The regional grid operator PJM may soon change its capacity market to prevent disruptions to the energy system like those experienced during the polar vortex this January

At a meeting of the Markets and Reliability Committee in late July, CEO Terry Boston described the “need to refine the definition of capacity” by incorporating fuel security, strengthening incentives and penalties for performance, and cracking down on what PJM saw as “poor performance” during the winter storm.

During that weather event, temperatures across the PJM region dropped to -15 degrees Fahrenheit. As shivering customers reached for their thermostats, demand for natural gas shot up, as did demand for electricity. That caused major supply-side constraints which nearly led to a crisis. 

Gas-fired power generators, lacking firm delivery contracts with gas suppliers, backed off their plants as gas prices skyrocketed. The price of electricity briefly shot up to $9,000 per megawatt-hour, and operating margins tightened.

The cold weather also caused problems for power plant operations. Not only was natural gas less available and more expensive, but coal-plant operators discovered their coal piles were frozen. Gas igniters failed, pipes froze and seals cracked. Backup oil plants were unavailable, as trucks couldn’t make fuel deliveries.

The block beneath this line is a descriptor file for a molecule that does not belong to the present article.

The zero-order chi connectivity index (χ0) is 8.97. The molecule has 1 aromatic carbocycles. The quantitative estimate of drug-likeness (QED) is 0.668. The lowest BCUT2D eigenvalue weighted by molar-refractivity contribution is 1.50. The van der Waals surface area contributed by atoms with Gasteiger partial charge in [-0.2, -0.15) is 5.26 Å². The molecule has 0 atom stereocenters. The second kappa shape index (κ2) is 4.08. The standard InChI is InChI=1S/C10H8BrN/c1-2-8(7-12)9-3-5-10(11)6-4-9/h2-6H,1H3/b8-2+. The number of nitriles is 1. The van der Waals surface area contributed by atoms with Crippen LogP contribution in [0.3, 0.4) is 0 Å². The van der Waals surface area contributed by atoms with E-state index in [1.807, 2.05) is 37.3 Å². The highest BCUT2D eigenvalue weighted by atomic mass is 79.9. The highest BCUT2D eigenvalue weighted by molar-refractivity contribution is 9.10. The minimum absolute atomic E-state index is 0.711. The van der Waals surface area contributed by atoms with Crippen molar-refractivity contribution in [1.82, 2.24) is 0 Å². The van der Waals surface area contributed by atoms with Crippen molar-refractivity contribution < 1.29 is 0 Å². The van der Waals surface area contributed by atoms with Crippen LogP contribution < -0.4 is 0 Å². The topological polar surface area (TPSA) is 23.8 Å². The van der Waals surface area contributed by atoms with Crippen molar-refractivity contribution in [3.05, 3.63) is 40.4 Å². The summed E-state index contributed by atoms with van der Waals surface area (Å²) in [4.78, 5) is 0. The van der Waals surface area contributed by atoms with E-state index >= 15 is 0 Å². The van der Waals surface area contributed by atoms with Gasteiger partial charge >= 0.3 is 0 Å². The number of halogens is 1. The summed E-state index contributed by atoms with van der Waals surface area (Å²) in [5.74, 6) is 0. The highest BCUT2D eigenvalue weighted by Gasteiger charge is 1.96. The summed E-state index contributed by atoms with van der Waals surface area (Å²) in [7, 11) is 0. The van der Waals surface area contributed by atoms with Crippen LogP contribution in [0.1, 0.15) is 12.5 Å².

As of 7 p.m. on January 7, 40,200 megawatts of generation capacity were offline -- 22 percent of PJM’s total and three times the normal level. Almost half of that was gas-fired power, while another third was coal. PJM is America’s largest grid operator, serving 61 million customers with a peak demand of 165,000 megawatts.

In all, 36 percent of the total gas fleet in PJM was knocked out, almost half due to interruptions in fuel supply. The coal fleet in PJM also fared poorly, with 17 percent of plants missing in action.

Wind power, driven by the strong storm front, had a good day. PJM got up to 4,000 megawatts of wind, with a total capacity factor of 50 percent on January 6. “The wind power produced had a positive impact on supply and contributed to PJM’s ability to maintain reliability,” PJM reported afterward.

Nuclear also did well, according to the Nuclear Energy Institute. Only three nuclear plants were offline nationwide, resulting in an average capacity factor of 95 percent.

Concern about seasonal conflicts between natural gas for heating and for power generation has been high on the agenda of federal regulators for some time. The Federal Energy Regulatory Commission is working to improve coordination between gas and electricity markets and otherwise increase grid reliability, especially during weather extremes.   

New England is more exposed than PJM to gas supply issues. Thanks to ambitious clean energy  policies and economic drivers, New England is on the brink of being coal-free, with only 6 percent of the power used this year coming from coal, according to the New England Independent System Operator.